A bidet (pronounced buh-day) is a sink used to clean yourself after going to the bathroom. Bidets are common in Europe, Asia and South America, so if you've ever traveled abroad, you've probably seen one. According to The Atlantic, the bidet was invented in France in the 17th century and is used to clean the body after going to the bathroom. You'll find them in places like Italy and Portugal, Japan, Argentina and Venezuela.
If you're traveling in Europe, Latin America, the Middle East, or East Asia, you'll likely eventually find a bidet in the bathroom. But what exactly are bidets and how are they used? In a nutshell, a bidet is a type of sink that uses a jet of water to perform a function similar to that of toilet paper. X Research Source To help you prepare for your next bidet adventure, we've put together a guide with everything you need to know to use a bidet properly, easily and hygienically. The French invented the bidet in 1600.
Before the 17th century, rooms in Europe were equipped with potties. From the 17th century onwards, potty users used their bidet to wash private parts. Early bidets didn't spray water; instead, they were often ceramic sinks placed in a wooden frame to lift them up. In 1785, the English antique dealer Francis Grose defined a bidet as a kind of bathtub, designed for women to wash themselves, for which they mounted it like a small French pony.
In 1936, Norman Haire, an advocate for birth control, said that “the presence of a bidet is considered almost a symbol of sin. Most people who grow up in the bidet perceive that skipping is unhygienic, while people who are used only to paper tend to think similarly about using the bidet. While Tushy and simpler bidet accessories like this are seeing an increase in sales, more expensive appliances with features such as hot water, such as the Toto Washlet, could have a similar interest but not see the same sales effect right now, Ojalvo theorized. In 1965, the American Bidet Company introduced an adjustable spray nozzle and hot water option, with the goal of turning the bidet into a household item.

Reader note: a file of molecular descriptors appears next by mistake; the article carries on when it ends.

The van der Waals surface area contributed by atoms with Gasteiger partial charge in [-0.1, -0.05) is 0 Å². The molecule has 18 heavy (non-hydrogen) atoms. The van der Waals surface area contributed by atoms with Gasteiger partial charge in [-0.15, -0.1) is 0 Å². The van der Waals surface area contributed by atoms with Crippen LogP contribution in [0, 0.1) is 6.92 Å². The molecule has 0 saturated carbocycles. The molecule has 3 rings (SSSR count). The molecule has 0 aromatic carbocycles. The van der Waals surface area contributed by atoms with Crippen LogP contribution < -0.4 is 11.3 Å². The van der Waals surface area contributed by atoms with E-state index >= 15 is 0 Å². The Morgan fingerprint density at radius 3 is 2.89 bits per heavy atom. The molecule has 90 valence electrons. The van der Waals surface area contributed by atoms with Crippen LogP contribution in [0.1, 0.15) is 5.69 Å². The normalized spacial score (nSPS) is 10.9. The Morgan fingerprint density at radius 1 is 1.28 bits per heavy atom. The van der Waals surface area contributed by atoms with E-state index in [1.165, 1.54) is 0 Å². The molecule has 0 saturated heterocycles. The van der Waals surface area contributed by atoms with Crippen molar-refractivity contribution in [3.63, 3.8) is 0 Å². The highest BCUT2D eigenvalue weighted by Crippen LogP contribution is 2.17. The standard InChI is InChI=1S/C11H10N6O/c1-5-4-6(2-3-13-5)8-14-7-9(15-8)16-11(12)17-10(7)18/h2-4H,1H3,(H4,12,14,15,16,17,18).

A Scientific American article concluded that using a bidet is much less stressful for the environment than using paper. An additional bidet is usually connected to a toilet's existing water supply by the addition of a threaded tee pipe adapter, and requires no welding or other plumbing work. In several European countries, the law now requires that a bidet be present in all bathrooms containing a toilet bowl. It has been promoted that bidets are more hygienic than toilet paper alone and more sustainable, since people don't have to use as much toilet paper to clean themselves.
Some bidets are sophisticated enough to heat water and control pulsations and water pressure, while others just give you a simple stream of fresh water to clean yourself. Today, bidets are cheaper than ever, and there is a strong environmental argument for giving up toilet paper in favor of bidets. Ojalvo said he thought there would be interest in bidets and Tushy during the early stages of the pandemic because people want to be as hygienic as possible. In the early days of the bidet, Americans and the British thought douches were an effective method of birth control and therefore unfavorably associated bidets with contraception, even though neither douching nor bidets were effective ways to prevent pregnancy.
By 1900, due to improvements in plumbing, the bidet (and potty) was moved from the bedroom to the bathroom and it became more convenient to fill and drain. Bidet means “horse” in French, or more specifically “cob”, which is a strong, short-legged horse. .